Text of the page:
Every year, students at Michigan’s Lake Superior State University release a list of overused words and phrases that they deem worthy of banishment from the English language. Among the offenders in 2011 were some tried-and-true favorites (ginormous and man cave to name a couple), as well as relative newcomers to our daily vernacular like occupy (as in Zuccotti Park) and the new normal, a darling of Wall Street since the financial crisis.
All in all it’s not a bad list, but it seems to me that our friends at LSSU missed an obvious target. I’m talking about 17 letters that can be combined to form what has become a ubiquitous and, frankly, increasingly cliché term: thought leadership.
Among content marketers, few words are so widely batted around or have generated greater buzz. As more and more people proclaim their content to be thought leadership, the term’s meaning has become diluted. These days, anyone with an opinion and a pulse can claim to be a thought leader, requiring little more than an internet connection to start publishing their so-called thought leadership.
It’s time to take a more critical look at thought leadership, and to define what it is and isn’t. Maybe we need the thought leadership equivalent of a Good Housekeeping seal of approval: a set of criteria to separate what’s often passed off as thought leadership from the real deal. The minimum requirements for earning that seal of approval would include ensuring that your content meets a few criteria:
It offers bold ideas that are new and noteworthy
To drive thought leadership, content either needs to put forth new ideas or provide fresh insights into old ones. Simply regurgitating what others have already written or said, while sometimes useful in its own right, isn’t a recipe for success. Don’t have anything new to say? Then sit tight until you do and remember that sometimes less is more. Producing one piece of thought leadership content that really says something innovative and bold is a much better strategy than publishing a dozen pieces that don’t say anything at all.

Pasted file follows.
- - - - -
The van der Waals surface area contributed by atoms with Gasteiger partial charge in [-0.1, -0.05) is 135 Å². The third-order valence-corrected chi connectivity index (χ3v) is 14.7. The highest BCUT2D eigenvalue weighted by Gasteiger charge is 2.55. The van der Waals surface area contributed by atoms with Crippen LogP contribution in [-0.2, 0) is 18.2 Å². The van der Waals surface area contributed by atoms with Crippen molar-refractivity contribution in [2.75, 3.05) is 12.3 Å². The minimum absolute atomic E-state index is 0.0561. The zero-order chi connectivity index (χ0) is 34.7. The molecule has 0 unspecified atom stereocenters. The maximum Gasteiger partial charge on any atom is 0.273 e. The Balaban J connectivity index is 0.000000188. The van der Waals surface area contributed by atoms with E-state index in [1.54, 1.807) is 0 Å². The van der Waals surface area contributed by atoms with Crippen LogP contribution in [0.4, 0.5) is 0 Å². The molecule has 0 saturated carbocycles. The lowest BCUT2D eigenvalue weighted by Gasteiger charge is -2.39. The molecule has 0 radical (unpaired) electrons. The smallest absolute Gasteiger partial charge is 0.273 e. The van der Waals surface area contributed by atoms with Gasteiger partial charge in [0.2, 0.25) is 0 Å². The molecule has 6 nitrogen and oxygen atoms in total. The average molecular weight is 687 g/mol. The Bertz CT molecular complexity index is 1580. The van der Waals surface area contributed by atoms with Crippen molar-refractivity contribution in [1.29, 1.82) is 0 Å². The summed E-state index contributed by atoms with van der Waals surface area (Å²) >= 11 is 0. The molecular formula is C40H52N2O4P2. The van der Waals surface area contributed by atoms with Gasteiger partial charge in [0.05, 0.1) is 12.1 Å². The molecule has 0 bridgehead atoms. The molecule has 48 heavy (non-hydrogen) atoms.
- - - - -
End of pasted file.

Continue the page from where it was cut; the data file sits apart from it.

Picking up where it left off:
One of my favorite examples of a real thought leader who provides bold ideas is Bob Reynolds, the president and CEO of Putnam Investments. Mr. Reynolds does an admirable job, consistently producing insightful and provocative articles in his blog, “The Retirement Savings Challenge.”
It takes a stand and presents a clear point of view
Leaders shouldn’t sit on the fence, so make sure that your content offers a definitive point of view. Putting a stake in the ground can mean taking risks, but if all your content does is toe the line, it doesn’t qualify as thought leadership. This is often a particular challenge for big corporations. Concerned that they might alienate a part of their customer base, some corporations shy away from taking a stand. Unfortunately, doing so turns their content into factual reporting, rather than providing insightful thought leadership.
It reflects high-quality (preferably original) research
Sometimes content that’s floated around as thought leadership can come across like a high school term paper. You can help avoid that pitfall by making sure that you’re using the best sources and respected research. Use online tools like LexisNexis to direct you to high-quality news articles and industry reports, rather than turning to the likes of Wikipedia or Yahoo News (both are fine resources, but not ones that you should be citing in your thought leadership efforts). Ideally, your content will also reflect your own research (conducted in-house or commissioned through a third party), which will help guarantee that you really do have something unique to say.
It hinges on its credibility
Your thought leadership efforts will fall flat if your content isn’t credible. Help ensure that all of your work is accurate and logical by thoroughly fact-checking it. You can also raise the caliber of your content by collaborating with people who are well known and respected in your industry. One way to do this is by soliciting influencers or subject matter experts to write a foreword to your next white paper or provide quotes for your next report. If you don’t have access to anyone who fits the bill, you can build up your own credibility by looking for opportunities to contribute content to other places and building a name for yourself over time.
It’s also important to remember that no one is an expert in everything. Stick to creating content that falls into your sweet spot, rather than trying to pontificate on subject matter that’s beyond your realm of expertise. For example, in his blog for Putnam, Bob Reynolds can get very political. When he does, however, his posts are limited to news from Capital Hill that pertains to retirement savings issues, not U.S. foreign policy or gun control.
It looks to the future
The best thought leadership efforts don’t just look at present situations, but also help forecast the future. If your content offers informed predictions about how things will be at some point in the future, it’s going to stand out. See if there are ways that you can use current data to forecast future trends or make other predictions that your readers will find useful.
(If you would like to read more about thought leadership efforts, check out this post from my company blog.)
So tell me, do your thought leadership efforts pass the test, or are we making a ginormous mistake by not retiring this overused phrase?
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Human mind image via Shutterstock